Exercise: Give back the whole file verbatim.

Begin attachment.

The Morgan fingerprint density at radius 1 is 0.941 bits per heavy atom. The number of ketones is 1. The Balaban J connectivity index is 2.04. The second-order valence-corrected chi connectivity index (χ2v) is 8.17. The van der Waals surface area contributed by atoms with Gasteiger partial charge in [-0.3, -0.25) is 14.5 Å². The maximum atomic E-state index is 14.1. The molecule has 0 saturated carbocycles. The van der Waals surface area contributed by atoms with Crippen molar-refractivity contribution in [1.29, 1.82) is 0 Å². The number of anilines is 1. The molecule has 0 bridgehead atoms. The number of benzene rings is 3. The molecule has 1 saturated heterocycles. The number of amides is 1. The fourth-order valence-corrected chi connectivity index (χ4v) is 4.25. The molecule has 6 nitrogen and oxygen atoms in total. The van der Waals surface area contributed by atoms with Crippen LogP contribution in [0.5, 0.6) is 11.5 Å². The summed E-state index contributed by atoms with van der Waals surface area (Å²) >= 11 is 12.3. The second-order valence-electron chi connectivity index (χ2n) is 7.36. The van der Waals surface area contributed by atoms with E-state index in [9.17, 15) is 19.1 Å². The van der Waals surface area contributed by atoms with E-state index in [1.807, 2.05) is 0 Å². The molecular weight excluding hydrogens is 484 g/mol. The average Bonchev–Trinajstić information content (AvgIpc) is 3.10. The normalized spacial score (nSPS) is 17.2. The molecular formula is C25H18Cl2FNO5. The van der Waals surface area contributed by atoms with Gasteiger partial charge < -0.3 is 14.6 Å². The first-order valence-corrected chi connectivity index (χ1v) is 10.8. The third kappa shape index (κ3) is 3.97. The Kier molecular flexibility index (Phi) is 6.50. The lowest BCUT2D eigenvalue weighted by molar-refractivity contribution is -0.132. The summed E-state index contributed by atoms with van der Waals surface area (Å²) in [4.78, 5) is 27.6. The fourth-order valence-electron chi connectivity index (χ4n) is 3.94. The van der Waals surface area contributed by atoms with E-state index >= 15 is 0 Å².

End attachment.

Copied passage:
The Morgan fingerprint density at radius 1 is 0.941 bits per heavy atom. The number of ketones is 1. The Balaban J connectivity index is 2.04. The second-order valence-corrected chi connectivity index (χ2v) is 8.17. The van der Waals surface area contributed by atoms with Gasteiger partial charge in [-0.3, -0.25) is 14.5 Å². The maximum atomic E-state index is 14.1. The molecule has 0 saturated carbocycles. The van der Waals surface area contributed by atoms with Crippen molar-refractivity contribution in [1.29, 1.82) is 0 Å². The number of anilines is 1. The molecule has 0 bridgehead atoms. The number of benzene rings is 3. The molecule has 1 saturated heterocycles. The number of amides is 1. The fourth-order valence-corrected chi connectivity index (χ4v) is 4.25. The molecule has 6 nitrogen and oxygen atoms in total. The van der Waals surface area contributed by atoms with Crippen LogP contribution in [0.5, 0.6) is 11.5 Å². The summed E-state index contributed by atoms with van der Waals surface area (Å²) >= 11 is 12.3. The second-order valence-electron chi connectivity index (χ2n) is 7.36. The van der Waals surface area contributed by atoms with E-state index in [9.17, 15) is 19.1 Å². The van der Waals surface area contributed by atoms with E-state index in [1.807, 2.05) is 0 Å². The molecular weight excluding hydrogens is 484 g/mol. The average Bonchev–Trinajstić information content (AvgIpc) is 3.10. The normalized spacial score (nSPS) is 17.2. The molecular formula is C25H18Cl2FNO5. The van der Waals surface area contributed by atoms with Gasteiger partial charge < -0.3 is 14.6 Å². The first-order valence-corrected chi connectivity index (χ1v) is 10.8. The third kappa shape index (κ3) is 3.97. The Kier molecular flexibility index (Phi) is 6.50. The lowest BCUT2D eigenvalue weighted by molar-refractivity contribution is -0.132. The summed E-state index contributed by atoms with van der Waals surface area (Å²) in [4.78, 5) is 27.6. The fourth-order valence-electron chi connectivity index (χ4n) is 3.94. The van der Waals surface area contributed by atoms with E-state index >= 15 is 0 Å².